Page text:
Then there is Alan, the action punter. He plays roulette and Omaha hi-lo. This guy lives for the thrill of winning long-shot bets. Alan enjoys driving opponents and casinos crazy with volatility. He is happy to lose thousands of dollars every month, as long as he can push money around and make other people sweat. That is his bliss. He pays for the pleasure.

Finally, there is Paul. He mostly plays dollar slots and 3-6 live poker. Paul has been lucky. He has won a bunch of medium-sized jackpots over the past few years, so he’s a net winner even though his strategies are decidedly weak.

Gambler, Know Thyself

On any day of the week, any of these players can look really good—skilled, profitable, the kind of player we envy. Indeed, by various standards all of them are good, at least sometimes. But let’s be realistic. All of them have (as the gambler’s saying goes) “leaks in their game.” None are perfect. Three are long-term net winners. Jim is the most reliable.

But who would triumph in a four-way match? I would bet on Archie, though he is also the one who would probably bust out first.

Keep in mind that all of them play the way they do because their particular style of action suits their nature. It makes them happy. They define “winning” for themselves. And one can hardly wag a finger and call someone a “bad” player when he is raking your chips into his stack, or depositing a jackpot check.

So who is a good player? I say it’s any person who is satisfied with the conditions of the game, and the results of his play. In the end, goal selection and game selection define everything, most especially strategy.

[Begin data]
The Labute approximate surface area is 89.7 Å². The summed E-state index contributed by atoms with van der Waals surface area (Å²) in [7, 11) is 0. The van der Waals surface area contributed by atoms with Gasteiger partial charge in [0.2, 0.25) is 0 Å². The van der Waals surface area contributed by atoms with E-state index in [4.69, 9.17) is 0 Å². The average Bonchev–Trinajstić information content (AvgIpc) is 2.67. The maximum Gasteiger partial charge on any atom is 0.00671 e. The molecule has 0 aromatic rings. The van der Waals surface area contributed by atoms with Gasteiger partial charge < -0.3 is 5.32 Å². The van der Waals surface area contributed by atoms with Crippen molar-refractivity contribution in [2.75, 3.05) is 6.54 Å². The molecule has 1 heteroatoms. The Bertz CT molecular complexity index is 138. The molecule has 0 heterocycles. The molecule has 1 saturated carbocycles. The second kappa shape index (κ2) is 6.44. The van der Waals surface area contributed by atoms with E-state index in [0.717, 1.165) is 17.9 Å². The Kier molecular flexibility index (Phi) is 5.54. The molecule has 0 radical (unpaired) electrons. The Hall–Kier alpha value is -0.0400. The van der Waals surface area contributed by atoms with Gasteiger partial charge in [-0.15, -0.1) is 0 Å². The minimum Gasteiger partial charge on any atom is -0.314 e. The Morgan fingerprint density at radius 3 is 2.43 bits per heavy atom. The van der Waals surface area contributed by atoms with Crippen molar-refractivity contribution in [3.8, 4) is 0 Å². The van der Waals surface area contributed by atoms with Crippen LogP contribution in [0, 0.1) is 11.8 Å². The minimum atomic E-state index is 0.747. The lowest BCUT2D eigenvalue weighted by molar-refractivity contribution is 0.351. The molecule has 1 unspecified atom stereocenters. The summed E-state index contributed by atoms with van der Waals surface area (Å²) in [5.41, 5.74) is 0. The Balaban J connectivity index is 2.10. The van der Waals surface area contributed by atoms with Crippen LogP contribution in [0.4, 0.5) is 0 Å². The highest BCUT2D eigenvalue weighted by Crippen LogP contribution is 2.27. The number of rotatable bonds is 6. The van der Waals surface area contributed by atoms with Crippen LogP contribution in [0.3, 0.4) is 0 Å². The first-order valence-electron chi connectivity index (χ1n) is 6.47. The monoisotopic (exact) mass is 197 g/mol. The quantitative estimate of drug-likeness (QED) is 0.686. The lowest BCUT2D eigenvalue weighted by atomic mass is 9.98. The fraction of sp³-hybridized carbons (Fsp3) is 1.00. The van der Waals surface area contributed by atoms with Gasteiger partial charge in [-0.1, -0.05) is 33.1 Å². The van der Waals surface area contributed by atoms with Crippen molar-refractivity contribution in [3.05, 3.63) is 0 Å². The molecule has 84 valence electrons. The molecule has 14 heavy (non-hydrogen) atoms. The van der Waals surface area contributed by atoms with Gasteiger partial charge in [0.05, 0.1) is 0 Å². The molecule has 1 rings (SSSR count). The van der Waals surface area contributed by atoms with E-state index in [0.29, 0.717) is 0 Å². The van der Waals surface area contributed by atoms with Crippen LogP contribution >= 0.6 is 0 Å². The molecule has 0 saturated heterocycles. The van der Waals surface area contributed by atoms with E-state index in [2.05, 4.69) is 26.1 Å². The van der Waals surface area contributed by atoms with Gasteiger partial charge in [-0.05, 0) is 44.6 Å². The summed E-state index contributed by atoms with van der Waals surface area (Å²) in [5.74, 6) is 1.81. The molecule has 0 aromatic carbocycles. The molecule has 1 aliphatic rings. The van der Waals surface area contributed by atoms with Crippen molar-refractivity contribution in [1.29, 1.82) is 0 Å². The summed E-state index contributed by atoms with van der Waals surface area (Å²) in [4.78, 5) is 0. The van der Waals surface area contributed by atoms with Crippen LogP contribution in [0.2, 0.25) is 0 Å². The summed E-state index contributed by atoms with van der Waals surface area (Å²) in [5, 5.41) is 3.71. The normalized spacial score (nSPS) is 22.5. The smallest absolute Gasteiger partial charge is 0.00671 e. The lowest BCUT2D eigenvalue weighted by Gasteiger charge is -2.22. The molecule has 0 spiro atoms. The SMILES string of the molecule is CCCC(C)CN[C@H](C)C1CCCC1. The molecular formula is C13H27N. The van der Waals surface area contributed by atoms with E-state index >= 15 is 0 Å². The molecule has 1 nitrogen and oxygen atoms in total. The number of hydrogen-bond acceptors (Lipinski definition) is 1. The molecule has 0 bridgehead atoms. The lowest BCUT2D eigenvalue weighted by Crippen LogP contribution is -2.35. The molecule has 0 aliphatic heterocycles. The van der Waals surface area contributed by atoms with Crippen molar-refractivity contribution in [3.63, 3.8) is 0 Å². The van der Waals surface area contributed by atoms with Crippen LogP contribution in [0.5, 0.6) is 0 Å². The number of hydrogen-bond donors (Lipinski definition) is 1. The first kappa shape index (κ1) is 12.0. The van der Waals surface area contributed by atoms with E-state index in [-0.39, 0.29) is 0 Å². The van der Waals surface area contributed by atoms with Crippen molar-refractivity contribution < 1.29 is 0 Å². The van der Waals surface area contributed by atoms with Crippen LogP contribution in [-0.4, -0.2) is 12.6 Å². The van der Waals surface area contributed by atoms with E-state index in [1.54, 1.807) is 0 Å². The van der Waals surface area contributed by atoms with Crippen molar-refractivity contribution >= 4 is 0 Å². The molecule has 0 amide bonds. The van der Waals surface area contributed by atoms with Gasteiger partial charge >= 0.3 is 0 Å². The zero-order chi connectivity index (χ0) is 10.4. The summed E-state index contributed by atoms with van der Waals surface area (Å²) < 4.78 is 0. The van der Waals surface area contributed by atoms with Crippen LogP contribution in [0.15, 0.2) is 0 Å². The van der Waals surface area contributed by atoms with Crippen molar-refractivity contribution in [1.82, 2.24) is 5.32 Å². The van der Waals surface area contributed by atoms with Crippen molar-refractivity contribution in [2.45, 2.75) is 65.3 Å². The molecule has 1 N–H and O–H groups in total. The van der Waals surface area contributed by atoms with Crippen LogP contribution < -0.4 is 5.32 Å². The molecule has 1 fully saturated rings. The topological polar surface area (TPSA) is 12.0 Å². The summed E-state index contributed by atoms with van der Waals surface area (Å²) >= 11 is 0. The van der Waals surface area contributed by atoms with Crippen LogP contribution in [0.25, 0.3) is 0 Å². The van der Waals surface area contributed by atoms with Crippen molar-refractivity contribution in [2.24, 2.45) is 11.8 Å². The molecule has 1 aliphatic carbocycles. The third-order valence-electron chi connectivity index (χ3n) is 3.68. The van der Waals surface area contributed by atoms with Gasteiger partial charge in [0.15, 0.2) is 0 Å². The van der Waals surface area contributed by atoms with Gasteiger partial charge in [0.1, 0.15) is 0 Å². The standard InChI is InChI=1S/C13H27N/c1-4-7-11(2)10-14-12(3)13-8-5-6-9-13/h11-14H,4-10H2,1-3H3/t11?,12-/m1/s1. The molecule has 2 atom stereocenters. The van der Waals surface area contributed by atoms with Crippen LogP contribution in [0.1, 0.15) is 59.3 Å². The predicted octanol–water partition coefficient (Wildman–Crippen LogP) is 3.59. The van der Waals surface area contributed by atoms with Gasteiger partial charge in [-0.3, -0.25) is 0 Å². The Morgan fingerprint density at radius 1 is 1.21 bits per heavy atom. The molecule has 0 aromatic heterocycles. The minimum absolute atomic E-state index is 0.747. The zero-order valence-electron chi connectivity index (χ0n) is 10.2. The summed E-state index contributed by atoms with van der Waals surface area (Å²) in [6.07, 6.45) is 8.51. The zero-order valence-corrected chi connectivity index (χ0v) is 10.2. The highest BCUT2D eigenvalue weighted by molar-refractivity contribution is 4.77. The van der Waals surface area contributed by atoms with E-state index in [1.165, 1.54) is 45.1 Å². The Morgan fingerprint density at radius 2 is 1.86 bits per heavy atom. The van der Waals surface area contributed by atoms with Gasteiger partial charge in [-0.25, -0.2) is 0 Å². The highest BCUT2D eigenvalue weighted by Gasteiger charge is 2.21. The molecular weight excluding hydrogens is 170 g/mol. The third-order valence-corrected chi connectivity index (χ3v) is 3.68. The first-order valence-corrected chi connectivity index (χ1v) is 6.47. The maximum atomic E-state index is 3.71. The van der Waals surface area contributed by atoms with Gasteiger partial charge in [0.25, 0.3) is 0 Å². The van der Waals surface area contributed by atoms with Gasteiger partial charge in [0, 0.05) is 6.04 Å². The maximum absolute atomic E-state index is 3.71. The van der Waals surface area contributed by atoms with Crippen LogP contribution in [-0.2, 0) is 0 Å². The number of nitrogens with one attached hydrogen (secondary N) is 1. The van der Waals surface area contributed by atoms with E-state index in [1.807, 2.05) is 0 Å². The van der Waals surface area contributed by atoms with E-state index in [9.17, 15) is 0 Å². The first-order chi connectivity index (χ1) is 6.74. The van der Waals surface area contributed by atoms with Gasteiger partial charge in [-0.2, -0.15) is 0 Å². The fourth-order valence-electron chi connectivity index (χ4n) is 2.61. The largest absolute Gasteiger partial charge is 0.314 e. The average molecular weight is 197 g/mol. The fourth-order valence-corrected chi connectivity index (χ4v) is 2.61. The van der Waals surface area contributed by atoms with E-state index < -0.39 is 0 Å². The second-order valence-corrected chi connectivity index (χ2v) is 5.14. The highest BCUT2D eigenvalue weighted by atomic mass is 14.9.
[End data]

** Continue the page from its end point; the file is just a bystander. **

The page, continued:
Let’s say you’re the eighth-best gambler in the world. Sounds good, right? You’d win most games. But what if you choose to play against the seven better gamblers? Then you’d be a huge loser. You’d be the worst. And yet, in Alan’s world, that may not even be a problem!

Everything is relative. Do you want to win? There’s a strategy for that. Do you want to play a particular game and sacrifice some of your winnings for the pleasure of play? There is a strategy for that, too. Do you want to last a long time and build slowly, or do you want to hit the heights and the depths in blazes of glory? In the fickle world of gambling, you must fix your eye on a particular prize before you can choose an optimal strategy to get there.

A good player is someone who uses strategies that are in sync with their particular goals. A bad player is someone without sync; his efforts and results do not match his aims.

Every good player has a bad out-of-sync side that causes them problems on occasion, but handling those tendencies and adjusting to new information is all part of the game.

A couple years ago, Archie said in an interview, “I didn’t know the casinos would stop me dead (refuse my action). I thought they would be open forever. If I knew that, I would have managed my money way better.”

That’s the way a good player thinks. He evolves. You cannot win every hand, but you can study the game, and yourself, and then make good decisions. You can improve.

Enjoy the game!

Basil Nestor is author of The Smarter Bet Guide to Poker, The Smarter Bet Guide to Blackjack, and other comprehensive gambling guides. Got a question? Visit and drop him a line.

How “Good” A Player Are You in Poker.